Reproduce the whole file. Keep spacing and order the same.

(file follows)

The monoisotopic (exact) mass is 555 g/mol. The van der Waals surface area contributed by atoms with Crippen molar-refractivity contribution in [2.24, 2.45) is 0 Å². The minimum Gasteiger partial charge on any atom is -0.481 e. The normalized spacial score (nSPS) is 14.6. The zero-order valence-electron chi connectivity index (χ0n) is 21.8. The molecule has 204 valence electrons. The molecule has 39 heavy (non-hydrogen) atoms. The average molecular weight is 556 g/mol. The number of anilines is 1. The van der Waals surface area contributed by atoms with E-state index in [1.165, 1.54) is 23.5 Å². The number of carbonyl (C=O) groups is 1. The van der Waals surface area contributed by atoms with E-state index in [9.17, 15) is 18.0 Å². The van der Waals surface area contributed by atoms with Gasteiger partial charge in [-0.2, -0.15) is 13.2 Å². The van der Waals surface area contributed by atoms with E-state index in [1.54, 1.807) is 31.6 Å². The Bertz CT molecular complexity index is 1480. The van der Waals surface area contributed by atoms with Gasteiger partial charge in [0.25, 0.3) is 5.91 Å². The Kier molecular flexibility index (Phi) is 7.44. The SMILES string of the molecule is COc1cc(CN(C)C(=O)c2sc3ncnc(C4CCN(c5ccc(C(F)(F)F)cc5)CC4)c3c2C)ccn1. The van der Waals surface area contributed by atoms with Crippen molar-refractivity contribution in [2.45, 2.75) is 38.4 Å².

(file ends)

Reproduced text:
The monoisotopic (exact) mass is 555 g/mol. The van der Waals surface area contributed by atoms with Crippen molar-refractivity contribution in [2.24, 2.45) is 0 Å². The minimum Gasteiger partial charge on any atom is -0.481 e. The normalized spacial score (nSPS) is 14.6. The zero-order valence-electron chi connectivity index (χ0n) is 21.8. The molecule has 204 valence electrons. The molecule has 39 heavy (non-hydrogen) atoms. The average molecular weight is 556 g/mol. The number of anilines is 1. The van der Waals surface area contributed by atoms with E-state index in [1.165, 1.54) is 23.5 Å². The number of carbonyl (C=O) groups is 1. The van der Waals surface area contributed by atoms with E-state index in [9.17, 15) is 18.0 Å². The van der Waals surface area contributed by atoms with Gasteiger partial charge in [-0.2, -0.15) is 13.2 Å². The van der Waals surface area contributed by atoms with E-state index in [1.54, 1.807) is 31.6 Å². The Bertz CT molecular complexity index is 1480. The van der Waals surface area contributed by atoms with Gasteiger partial charge in [0.25, 0.3) is 5.91 Å². The Kier molecular flexibility index (Phi) is 7.44. The SMILES string of the molecule is COc1cc(CN(C)C(=O)c2sc3ncnc(C4CCN(c5ccc(C(F)(F)F)cc5)CC4)c3c2C)ccn1. The van der Waals surface area contributed by atoms with Crippen molar-refractivity contribution in [2.45, 2.75) is 38.4 Å².